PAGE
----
With ‘Movement’, Uber Finds a Way to Fix Traffic in Cities
10 months ago
You may have used Google Maps at some point to avoid traffic jams. What if you had access to detailed information about traffic jams or roadblocks in an area before they occurred? What if city planners had all the trends in their hands so they could plan the flow of traffic in a more efficient manner? This is now possible thanks to Uber’s “Movement” website.
Uber Movement aims to provide aggregated traffic data to the masses. Launched yesterday, Uber Movement’s data includes, according to the website,
…detailed historical insights [that] make it possible to measure the impact of road improvements, major events, new transit lines, and more
The data comes from the millions of rides each day on the ride sharing platform, which gives Uber detailed insight on the traffic situation in various parts of a city. It was no easy task though. A team of 10 engineers at Uber worked for 9 months to compile the data and make it usable for everyone.
As the data comes from individual rides themselves, Uber makes sure to anonymize and aggregate the data. No personally identifiable user information is available through Uber Movement.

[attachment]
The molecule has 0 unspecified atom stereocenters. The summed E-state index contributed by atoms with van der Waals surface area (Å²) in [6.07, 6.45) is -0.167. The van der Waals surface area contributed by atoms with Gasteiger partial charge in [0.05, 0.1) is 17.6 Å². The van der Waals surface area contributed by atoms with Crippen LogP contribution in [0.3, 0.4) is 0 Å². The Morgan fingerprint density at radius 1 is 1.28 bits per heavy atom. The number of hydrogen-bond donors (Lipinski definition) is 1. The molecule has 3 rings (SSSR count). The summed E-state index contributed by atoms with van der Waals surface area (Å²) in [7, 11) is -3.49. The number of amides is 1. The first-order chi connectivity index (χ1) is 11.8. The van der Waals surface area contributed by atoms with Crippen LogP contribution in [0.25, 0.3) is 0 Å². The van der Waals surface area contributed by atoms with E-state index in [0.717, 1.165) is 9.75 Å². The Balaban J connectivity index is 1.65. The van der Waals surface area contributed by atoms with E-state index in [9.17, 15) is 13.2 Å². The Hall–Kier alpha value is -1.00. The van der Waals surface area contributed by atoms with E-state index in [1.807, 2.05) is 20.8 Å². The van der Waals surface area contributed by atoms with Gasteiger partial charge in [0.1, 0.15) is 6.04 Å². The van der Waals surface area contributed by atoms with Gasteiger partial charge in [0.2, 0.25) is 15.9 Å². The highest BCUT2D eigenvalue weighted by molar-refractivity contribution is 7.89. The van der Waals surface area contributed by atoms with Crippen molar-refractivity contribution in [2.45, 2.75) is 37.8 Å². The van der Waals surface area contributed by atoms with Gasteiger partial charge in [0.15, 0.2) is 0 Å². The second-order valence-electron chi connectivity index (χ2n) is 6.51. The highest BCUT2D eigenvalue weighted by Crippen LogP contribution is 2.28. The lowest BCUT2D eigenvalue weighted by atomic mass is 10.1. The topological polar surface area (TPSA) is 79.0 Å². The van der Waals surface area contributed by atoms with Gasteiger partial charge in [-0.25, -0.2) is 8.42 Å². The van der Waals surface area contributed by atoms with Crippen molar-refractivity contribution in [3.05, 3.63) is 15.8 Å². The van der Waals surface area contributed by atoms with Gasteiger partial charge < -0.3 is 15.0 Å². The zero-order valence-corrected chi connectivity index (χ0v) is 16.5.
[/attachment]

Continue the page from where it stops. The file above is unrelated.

Uber is following in the footsteps of other companies which also share their data with the local governments.
Waze has a “Connected Citizens” program which informs the city officials with the data they require. In exchange the officials provide Waze with info about any roadblocks or construction sites on roads beforehand.
Strava, a cycling app, sells its data to the cities about where the residents like to ride their bicycles.
Availability and Public Release
For now the service is only open to city officials, planners and policymakers. It will be made available for the general public in mid February.
The service is also currently limited to three cities, namely, Manila (Phillipines), Washington DC and Sydney (Australia). It will become available for every city once the website is made available to the public in February.
You can visit Uber Movement here.